Between 1:00 a.m. and 4:45 a.m. - The contractions were still very manageable, but I was starting to get uncomfortable. I also didn’t get a lot of sleep because the nurse kept coming in telling me to change positions. Even though Sam’s heart-rate was consistent during labor, there wasn’t enough movement in his heart-rate. I guess having the heart-rate move up and down within a range is good during labor because it shows proper oxygen is getting through the umbilical cord. I remember thinking “They are having me change positions a lot--I don’t remember them having to do this with Andrew or Hailey.”
4:45 a.m. - I had bloody show and my contractions were starting to get more intense.
5:00 a.m. - I woke Grant up and told him things were ramping up, and he jumped right into action.
5:30 a.m. - My nurse came in and I told her things were getting more intense. She checked me and said I was still only dilated to a 1, maybe a 2, but that if I wanted an epidural I needed to request one right then because it was about an hour wait. At this point I wasn’t sure what to do. I didn’t want to get an epidural too soon because I didn’t want to delay labor, but I didn’t want to repeat what happened with Hailey’s birth. I’m grateful for the wisdom of my nurse and Grant who both really encouraged me to request the epidural right then, because I know if I would’ve waited any longer it would’ve been too late and the pain would’ve slipped away from me.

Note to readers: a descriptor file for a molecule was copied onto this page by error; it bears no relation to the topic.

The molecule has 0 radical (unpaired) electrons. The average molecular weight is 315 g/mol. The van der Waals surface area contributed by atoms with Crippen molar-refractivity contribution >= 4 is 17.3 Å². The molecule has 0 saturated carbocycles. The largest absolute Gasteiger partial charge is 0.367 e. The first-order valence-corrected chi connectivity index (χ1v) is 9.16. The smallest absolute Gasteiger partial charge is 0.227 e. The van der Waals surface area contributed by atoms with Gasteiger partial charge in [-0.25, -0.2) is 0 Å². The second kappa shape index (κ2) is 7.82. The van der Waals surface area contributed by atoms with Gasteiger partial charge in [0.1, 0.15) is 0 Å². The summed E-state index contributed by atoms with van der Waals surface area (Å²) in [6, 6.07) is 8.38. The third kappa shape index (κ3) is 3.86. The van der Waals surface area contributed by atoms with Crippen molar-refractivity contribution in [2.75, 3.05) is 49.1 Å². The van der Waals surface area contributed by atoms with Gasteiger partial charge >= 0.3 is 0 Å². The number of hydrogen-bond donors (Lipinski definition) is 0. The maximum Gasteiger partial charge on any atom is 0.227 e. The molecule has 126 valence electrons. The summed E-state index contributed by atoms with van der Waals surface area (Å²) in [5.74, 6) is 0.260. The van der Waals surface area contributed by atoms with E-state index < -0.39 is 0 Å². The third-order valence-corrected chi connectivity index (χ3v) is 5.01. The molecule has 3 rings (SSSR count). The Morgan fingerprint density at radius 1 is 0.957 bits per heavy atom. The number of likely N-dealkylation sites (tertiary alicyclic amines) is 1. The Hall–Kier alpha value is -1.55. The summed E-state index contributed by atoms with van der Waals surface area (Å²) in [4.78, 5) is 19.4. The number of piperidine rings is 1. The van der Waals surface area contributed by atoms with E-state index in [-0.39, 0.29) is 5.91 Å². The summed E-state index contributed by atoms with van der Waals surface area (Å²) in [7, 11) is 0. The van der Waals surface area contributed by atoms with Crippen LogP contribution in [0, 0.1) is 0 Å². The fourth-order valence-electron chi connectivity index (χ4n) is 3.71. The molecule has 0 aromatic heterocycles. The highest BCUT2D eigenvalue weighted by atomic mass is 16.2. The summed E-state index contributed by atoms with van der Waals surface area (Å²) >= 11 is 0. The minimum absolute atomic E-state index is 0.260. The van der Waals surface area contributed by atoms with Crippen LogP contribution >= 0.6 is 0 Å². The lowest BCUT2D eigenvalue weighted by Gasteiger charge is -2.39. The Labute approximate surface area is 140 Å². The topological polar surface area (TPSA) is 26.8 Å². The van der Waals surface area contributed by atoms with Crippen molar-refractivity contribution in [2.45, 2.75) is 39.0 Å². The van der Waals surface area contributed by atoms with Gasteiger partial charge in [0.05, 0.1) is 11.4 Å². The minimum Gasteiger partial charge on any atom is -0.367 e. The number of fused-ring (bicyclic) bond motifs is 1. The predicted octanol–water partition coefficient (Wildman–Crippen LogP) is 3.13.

6:15 a.m. - The epidural was placed.
7:00 a.m. - The nurses did their shift change.
7:40 a.m. - I called in my new nurse and told her that I was feeling a lot of pressure that I had to breath through, and I needed her to call my OBGYN. She made the call and then started to prep everything for Sam’s delivery. I remember thinking to myself “I hope I’m not over-reacting. Watch, I’ll probably be only dilated to a 5.”
7:45 a.m. - The OBGYN on call came in to check me and she said “Oh yea, you’re dilated to a 9 with a bulging sack. Your OBGYN is just walking into the hospital right now, so hang in there for a few more minutes.”
8:00 a.m. - My OBGYN came in with a chipper hello and I remember reaching out my hands with tears in my eyes and telling her how glad I was she was there. I didn’t realize how much I depend and trust my OBGYN until that moment. She was the one that delivered Hailey, has been there for me through countless doctors appointments, and has been a good sounding board. I know it’s crazy for me to drive 40 minutes one way to my doctor’s office, but to me, it’s totally worth it for a doctor that I trust completely. She then broke my water and had me breath through a few contractions to get completely dilated. At this point I was really struggling through each contraction, and my nurse asked me if I wanted to push the button for more of the epidural juice. I said no because I wanted to feel when I should push, but looking back that was a mistake. The pain got so bad that I threw up, but I felt much better after that.